Weekend blog ahead of Arc de Triomphe

After a week off consisting of life administration, a vet visit and my cousin’s wedding, I’m once again excited for one of the greatest flat races in the world.

This weekend I’m lucky enough to go to Paris to cover that Qatar Prix de l’Arc de Triomphe to the Sky Sports Racing. This was not always an easy meeting for me. Last year amid passport chaos and Covid my own passport was found to have expired and despite later attempts to renew it I was left in Blighty to watch our TV coverage.

I’m not too keen on flying so the train takes the pressure off where possible so Eurostar tickets were booked for me and my colleagues (I feel like I’m getting over the plane phobia thing, but that’s a nice one way to travel, so I drive it).

This time, however, would there be another late hurdle to trip over? National rail strikes on the day of travel again threatened to derail our plans and it was not until Tuesday of this week that we received confirmation that our train from Euston would be running as scheduled. So if all goes well the team should be in Paris as planned and I look forward to being back there.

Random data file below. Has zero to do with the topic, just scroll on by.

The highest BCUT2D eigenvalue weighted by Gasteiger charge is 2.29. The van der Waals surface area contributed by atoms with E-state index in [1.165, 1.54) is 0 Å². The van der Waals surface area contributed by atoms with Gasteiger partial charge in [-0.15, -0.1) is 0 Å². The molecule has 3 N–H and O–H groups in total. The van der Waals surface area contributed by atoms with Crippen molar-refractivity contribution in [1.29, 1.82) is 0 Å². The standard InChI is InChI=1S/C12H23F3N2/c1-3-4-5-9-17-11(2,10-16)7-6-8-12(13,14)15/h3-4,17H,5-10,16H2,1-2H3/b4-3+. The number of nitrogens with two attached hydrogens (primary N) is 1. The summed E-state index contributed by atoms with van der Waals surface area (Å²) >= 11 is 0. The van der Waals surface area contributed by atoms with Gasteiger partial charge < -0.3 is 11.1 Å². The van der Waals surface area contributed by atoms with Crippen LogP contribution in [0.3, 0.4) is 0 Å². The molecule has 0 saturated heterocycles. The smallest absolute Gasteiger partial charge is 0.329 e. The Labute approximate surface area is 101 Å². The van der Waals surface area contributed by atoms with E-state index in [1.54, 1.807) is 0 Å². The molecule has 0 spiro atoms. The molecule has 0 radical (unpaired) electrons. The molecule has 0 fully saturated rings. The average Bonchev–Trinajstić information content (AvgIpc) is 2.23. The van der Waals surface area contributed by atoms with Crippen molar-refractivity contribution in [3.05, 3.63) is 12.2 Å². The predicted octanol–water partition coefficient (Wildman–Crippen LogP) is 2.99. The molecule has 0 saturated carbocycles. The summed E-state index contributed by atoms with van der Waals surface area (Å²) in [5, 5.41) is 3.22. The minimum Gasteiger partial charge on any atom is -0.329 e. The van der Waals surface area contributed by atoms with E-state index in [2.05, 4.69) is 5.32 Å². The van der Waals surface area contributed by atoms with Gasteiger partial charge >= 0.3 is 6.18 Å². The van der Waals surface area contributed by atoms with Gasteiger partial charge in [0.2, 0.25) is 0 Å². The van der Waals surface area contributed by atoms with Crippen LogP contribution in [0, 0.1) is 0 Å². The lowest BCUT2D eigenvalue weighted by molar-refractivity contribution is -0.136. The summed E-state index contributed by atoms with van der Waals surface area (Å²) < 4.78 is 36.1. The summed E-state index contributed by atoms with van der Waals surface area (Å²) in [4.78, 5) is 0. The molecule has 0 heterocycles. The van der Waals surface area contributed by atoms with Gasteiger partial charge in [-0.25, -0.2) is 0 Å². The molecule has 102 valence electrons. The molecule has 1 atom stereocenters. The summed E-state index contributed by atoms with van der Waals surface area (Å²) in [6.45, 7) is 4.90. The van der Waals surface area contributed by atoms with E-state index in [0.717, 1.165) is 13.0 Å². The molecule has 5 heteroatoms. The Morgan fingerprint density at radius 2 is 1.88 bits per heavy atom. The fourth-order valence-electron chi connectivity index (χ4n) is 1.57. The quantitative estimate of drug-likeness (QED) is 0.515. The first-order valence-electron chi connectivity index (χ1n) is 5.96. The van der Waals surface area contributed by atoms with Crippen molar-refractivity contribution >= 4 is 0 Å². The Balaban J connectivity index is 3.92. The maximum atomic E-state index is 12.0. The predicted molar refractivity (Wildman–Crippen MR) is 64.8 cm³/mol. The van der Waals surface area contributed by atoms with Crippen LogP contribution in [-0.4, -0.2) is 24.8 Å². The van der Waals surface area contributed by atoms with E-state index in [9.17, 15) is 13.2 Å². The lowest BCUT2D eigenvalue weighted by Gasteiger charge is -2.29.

The race itself was not without controversy.

Due to a bet in France known as Quinte, the field size is limited to 20 runners, excluding some of the high profile runners. Athletic Aussie superstar Verry Elleegant was sent to France for training by her owners with an arc bid in mind, but a few underperforming runs have seen her rating drop enough to result in her earning the Missed cut for the race.

The owners had to make a difficult decision on Wednesday as it should have been supplemented for 120,000 euros for the race. They didn’t bet and unfortunately she won’t be given the chance to compete against the best middle distance horses in the world.

Leading French-trained three-year-old filly La Parisienne could also miss the cut (we’ll find out on Thursday). The absence of the Australian mare is a blow to the world appeal of the race, as this top-class racehorse’s brave campaign is to be applauded.

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To explain (and thanks to my colleague Laurent Barbarin for his help with this), the fifth is a national bet in France where bettors can attempt to find the first five horses in the race, either in correct order or in any order . It is the most popular bet in France and attracts punters every day, especially on Sundays.